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U.S. Ambassador To U.N. Faces More Criticism; Nearing The Fiscal Cliff; New Violence Over Power Grab; The Help Desk; Holder Suit On Hold; Mexico's New Leader Visits White House

Aired November 27, 2012 - 13:00   ET

THIS IS A RUSH TRANSCRIPT. THIS COPY MAY NOT BE IN ITS FINAL FORM AND MAY BE UPDATED.


SUZANNE MALVEAUX, CNN ANCHOR: I'm Suzanne Malveaux. An attempt to calm the fear over the attacks in Benghazi, Libya has seemed -- backfired. The woman at center of the firestorm facing more questions now. Today, U.S. ambassador to the U.N., Susan Rice, met with Republican senators who harshly criticized her initial explanation about the September attack that killed four Americans including ambassador Chris Stevens. Well, afterward, the senators said they were even more troubled over statements that the attack was triggered by protests. Listen.

(BEGIN VIDEO CLIP)

SEN. LINDSEY GRAHAM (R), SOUTH CAROLINA: And if you don't know what happened, just say you don't flow what happened. People can push you to give explanations and you can say I don't want to give bad information. Here's what I can tell you. The American people got bad information on the 16th of September. They got bad information from President Obama days after, and the question is, should they have been giving the information at all?

(END VIDEO CLIP)

MALVEAUX: So, a new CNN poll finds that most Americans are actually not satisfied with the way the Obama administration handled the Benghazi investigation. Only 40 percent say that they are satisfied compared to 54 percent say they are dissatisfied.

So, I want to bring in Dana Bash following all of this on Capitol Hill. And, Dana, first of all, explain to us how did this happen, right? Because you had, initially, people like Senator McCain who seemed to be softening their criticism of ambassador Rice before she went before them and explained what had happened. And now, we're hearing them come out and there's even more criticism.

DANA BASH, CNN SENIOR CONGRESSIONAL CORRESPONDENT: That's right, because they insist that what they heard -- the answers that they got troubled them more than they were troubled before and they still have answers that they haven't gotten. And, of course, the answers and the questions we're talking about all surround what the ambassador knew and didn't know before she went on five Sunday talk shows in the days after that attack in Benghazi, and, ultimately, did not give the American people right information. She was reading from unclassified talk points. And on that note, we have a new statement from Susan Rice herself about the meeting this morning talking about those infamous talking points that she read from or she referred to, and I'll read you the statement. She said about the meeting, the initial assessment upon which they were based, meaning the talking points, were incorrect in a key respect. There was no protest or demonstration in Benghazi. While we certainly wish we had perfect information just days after the terrorist attack, as is often the case, the intelligence assessment has evolved. We stress that neither I nor anyone else in the administration intended to mislead the American people at any stage in this process and the administration updated Congress and the American people as our assessments involved.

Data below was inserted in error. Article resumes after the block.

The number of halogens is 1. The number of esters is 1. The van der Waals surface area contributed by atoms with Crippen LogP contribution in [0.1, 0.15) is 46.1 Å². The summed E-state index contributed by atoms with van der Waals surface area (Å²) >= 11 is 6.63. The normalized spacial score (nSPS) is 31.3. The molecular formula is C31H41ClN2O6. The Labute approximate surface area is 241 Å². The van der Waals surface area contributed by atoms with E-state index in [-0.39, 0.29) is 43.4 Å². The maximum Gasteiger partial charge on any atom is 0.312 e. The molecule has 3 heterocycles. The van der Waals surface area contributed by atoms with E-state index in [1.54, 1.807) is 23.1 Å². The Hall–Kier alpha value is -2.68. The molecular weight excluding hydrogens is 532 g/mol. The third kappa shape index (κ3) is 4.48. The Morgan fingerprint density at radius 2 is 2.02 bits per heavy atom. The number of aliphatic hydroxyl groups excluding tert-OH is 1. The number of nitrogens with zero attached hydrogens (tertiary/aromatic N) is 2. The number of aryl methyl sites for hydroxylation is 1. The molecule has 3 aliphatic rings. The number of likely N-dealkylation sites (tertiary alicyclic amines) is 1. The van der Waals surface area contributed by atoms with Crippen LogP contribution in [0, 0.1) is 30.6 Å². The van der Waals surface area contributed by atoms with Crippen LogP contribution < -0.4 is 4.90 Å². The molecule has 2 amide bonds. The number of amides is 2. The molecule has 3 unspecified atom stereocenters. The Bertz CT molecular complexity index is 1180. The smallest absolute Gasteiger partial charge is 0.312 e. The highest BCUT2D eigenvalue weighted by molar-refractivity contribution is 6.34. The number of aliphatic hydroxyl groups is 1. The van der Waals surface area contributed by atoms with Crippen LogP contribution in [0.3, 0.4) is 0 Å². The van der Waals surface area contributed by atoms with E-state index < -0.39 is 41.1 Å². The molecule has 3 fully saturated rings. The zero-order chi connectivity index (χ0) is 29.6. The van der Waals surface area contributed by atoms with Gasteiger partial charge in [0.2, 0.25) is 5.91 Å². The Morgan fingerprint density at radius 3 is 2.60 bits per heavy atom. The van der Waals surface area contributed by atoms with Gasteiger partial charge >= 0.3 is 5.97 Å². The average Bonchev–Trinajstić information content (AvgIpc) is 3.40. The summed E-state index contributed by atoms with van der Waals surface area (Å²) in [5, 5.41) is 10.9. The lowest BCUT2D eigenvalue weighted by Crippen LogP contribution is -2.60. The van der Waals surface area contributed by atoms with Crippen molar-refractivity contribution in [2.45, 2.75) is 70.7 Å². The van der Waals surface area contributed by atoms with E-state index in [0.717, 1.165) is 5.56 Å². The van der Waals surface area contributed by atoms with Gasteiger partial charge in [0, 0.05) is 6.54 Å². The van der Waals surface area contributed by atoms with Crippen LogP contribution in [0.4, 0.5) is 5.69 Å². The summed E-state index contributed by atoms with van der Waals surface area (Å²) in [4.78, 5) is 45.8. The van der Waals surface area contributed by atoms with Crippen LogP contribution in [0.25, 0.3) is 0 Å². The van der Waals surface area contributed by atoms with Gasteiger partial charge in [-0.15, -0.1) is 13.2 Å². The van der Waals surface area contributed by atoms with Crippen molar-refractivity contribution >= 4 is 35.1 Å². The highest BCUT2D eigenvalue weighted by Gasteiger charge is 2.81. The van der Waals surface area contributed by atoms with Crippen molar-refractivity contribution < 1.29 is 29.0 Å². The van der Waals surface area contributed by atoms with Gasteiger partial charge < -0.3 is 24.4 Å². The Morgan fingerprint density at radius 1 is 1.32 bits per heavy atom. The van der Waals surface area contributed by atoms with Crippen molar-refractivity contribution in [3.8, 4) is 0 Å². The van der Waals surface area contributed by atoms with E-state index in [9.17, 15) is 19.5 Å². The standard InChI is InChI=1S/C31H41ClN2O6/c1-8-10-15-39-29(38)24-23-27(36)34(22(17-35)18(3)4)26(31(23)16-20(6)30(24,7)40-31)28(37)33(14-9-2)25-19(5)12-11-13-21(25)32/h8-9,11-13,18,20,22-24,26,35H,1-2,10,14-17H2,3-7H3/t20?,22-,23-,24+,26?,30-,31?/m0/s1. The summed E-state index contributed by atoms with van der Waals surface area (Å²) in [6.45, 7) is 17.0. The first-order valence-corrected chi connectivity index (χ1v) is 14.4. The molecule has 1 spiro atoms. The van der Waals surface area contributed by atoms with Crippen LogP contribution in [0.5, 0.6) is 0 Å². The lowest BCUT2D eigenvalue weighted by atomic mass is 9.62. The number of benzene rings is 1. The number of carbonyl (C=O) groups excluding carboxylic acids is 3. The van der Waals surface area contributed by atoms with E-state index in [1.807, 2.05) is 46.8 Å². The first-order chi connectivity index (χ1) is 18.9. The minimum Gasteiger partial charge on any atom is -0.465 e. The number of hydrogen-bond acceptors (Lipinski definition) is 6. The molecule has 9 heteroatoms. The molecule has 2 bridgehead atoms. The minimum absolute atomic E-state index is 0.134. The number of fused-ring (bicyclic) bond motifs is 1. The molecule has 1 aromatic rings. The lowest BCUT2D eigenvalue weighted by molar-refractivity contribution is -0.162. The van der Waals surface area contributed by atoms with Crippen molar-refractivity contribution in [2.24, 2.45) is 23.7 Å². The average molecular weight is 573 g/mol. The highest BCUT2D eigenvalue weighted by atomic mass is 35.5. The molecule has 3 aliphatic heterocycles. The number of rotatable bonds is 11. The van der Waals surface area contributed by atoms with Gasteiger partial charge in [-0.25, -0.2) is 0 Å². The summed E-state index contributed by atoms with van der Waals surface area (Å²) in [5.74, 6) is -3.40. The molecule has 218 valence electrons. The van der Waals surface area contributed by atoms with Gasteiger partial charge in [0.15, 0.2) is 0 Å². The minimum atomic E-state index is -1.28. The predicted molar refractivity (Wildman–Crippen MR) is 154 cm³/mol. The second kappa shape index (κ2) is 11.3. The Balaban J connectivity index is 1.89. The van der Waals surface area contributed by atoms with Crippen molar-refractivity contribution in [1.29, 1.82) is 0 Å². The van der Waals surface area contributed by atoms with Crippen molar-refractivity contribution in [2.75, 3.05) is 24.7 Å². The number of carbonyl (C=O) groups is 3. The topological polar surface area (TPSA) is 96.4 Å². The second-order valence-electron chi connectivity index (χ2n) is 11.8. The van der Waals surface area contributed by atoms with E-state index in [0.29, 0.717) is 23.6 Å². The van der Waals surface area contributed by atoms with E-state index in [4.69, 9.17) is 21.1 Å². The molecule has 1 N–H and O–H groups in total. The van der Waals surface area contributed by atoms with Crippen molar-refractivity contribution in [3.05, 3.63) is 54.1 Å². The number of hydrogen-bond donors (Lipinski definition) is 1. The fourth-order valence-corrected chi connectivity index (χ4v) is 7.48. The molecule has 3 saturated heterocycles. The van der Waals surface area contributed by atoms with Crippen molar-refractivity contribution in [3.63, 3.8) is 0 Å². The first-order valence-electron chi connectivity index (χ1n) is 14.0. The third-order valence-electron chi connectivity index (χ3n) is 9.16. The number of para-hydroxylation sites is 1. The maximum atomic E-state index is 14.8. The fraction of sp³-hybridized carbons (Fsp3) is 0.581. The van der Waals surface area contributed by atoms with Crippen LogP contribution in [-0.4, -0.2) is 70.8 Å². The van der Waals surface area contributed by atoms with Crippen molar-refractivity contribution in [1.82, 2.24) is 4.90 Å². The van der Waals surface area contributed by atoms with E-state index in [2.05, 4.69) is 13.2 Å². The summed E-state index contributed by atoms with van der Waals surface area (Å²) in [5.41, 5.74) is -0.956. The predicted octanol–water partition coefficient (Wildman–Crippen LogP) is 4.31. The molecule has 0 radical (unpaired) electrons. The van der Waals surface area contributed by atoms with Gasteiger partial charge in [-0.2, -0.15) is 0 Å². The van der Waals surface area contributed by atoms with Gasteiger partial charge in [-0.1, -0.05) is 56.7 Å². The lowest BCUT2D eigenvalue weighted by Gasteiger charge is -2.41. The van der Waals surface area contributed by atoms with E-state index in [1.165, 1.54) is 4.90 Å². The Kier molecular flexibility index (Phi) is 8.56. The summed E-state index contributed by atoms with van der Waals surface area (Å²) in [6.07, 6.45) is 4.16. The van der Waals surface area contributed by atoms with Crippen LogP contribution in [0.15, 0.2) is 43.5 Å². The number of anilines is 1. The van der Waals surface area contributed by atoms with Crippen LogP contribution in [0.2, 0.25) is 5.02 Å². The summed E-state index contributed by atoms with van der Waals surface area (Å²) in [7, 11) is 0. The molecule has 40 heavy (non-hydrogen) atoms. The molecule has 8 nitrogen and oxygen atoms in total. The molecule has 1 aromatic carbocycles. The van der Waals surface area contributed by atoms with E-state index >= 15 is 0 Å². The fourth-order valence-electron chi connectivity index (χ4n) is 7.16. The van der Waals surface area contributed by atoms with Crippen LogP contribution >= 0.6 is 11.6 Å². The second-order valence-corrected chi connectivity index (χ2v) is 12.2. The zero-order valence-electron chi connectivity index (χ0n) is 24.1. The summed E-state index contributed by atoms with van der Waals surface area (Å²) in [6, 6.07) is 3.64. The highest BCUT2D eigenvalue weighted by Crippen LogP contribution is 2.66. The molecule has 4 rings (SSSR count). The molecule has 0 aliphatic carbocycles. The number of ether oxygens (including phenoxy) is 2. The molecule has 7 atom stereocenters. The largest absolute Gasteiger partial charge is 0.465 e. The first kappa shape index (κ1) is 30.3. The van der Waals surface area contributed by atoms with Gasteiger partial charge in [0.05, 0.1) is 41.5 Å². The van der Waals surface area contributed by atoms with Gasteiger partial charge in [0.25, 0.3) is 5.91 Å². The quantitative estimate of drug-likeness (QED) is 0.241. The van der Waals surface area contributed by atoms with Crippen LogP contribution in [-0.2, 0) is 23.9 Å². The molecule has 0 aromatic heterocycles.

Now, you saw and you heard from the senators. They clearly were not happy after this -- after this meeting. But talking to Democrats, they think that what is still going on here is a political divide. And they think that Republicans are bent on making clear that they believe that the talking points she used were politicized in order to keep up the idea that the Obama administration had been -- he had been very successful in getting rid of Al Qaeda, and, of course, as you heard from that statement just now, Susan Rice denies that.